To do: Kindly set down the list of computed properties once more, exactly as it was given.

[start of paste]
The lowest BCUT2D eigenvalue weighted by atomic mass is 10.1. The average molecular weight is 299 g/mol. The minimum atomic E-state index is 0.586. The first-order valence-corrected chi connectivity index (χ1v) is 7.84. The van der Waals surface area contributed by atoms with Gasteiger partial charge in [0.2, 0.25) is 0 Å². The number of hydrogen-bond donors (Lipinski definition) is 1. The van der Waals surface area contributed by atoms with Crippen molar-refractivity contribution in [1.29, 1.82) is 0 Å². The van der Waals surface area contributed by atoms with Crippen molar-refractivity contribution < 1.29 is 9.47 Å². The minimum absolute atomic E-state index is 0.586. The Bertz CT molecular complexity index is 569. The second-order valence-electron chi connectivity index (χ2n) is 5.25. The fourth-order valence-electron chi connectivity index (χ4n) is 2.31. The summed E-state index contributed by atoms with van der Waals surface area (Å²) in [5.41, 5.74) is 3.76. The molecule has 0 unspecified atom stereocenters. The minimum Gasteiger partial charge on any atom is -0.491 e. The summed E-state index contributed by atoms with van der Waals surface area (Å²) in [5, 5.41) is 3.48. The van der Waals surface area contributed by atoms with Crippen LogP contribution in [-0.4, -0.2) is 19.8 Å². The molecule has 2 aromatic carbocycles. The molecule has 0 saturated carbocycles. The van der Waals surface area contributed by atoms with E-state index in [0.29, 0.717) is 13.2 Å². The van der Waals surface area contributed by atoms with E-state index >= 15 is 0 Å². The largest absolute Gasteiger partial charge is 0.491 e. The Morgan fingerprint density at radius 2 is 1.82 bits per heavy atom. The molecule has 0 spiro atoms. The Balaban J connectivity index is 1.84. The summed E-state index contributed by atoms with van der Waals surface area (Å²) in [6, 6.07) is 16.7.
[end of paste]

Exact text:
The lowest BCUT2D eigenvalue weighted by atomic mass is 10.1. The average molecular weight is 299 g/mol. The minimum atomic E-state index is 0.586. The first-order valence-corrected chi connectivity index (χ1v) is 7.84. The van der Waals surface area contributed by atoms with Gasteiger partial charge in [0.2, 0.25) is 0 Å². The number of hydrogen-bond donors (Lipinski definition) is 1. The van der Waals surface area contributed by atoms with Crippen molar-refractivity contribution in [1.29, 1.82) is 0 Å². The van der Waals surface area contributed by atoms with Crippen molar-refractivity contribution < 1.29 is 9.47 Å². The minimum absolute atomic E-state index is 0.586. The Bertz CT molecular complexity index is 569. The second-order valence-electron chi connectivity index (χ2n) is 5.25. The fourth-order valence-electron chi connectivity index (χ4n) is 2.31. The summed E-state index contributed by atoms with van der Waals surface area (Å²) in [5.41, 5.74) is 3.76. The molecule has 0 unspecified atom stereocenters. The minimum Gasteiger partial charge on any atom is -0.491 e. The summed E-state index contributed by atoms with van der Waals surface area (Å²) in [5, 5.41) is 3.48. The van der Waals surface area contributed by atoms with Crippen LogP contribution in [-0.4, -0.2) is 19.8 Å². The molecule has 2 aromatic carbocycles. The molecule has 0 saturated carbocycles. The van der Waals surface area contributed by atoms with E-state index in [0.29, 0.717) is 13.2 Å². The van der Waals surface area contributed by atoms with E-state index >= 15 is 0 Å². The largest absolute Gasteiger partial charge is 0.491 e. The Morgan fingerprint density at radius 2 is 1.82 bits per heavy atom. The molecule has 0 spiro atoms. The Balaban J connectivity index is 1.84. The summed E-state index contributed by atoms with van der Waals surface area (Å²) in [6, 6.07) is 16.7.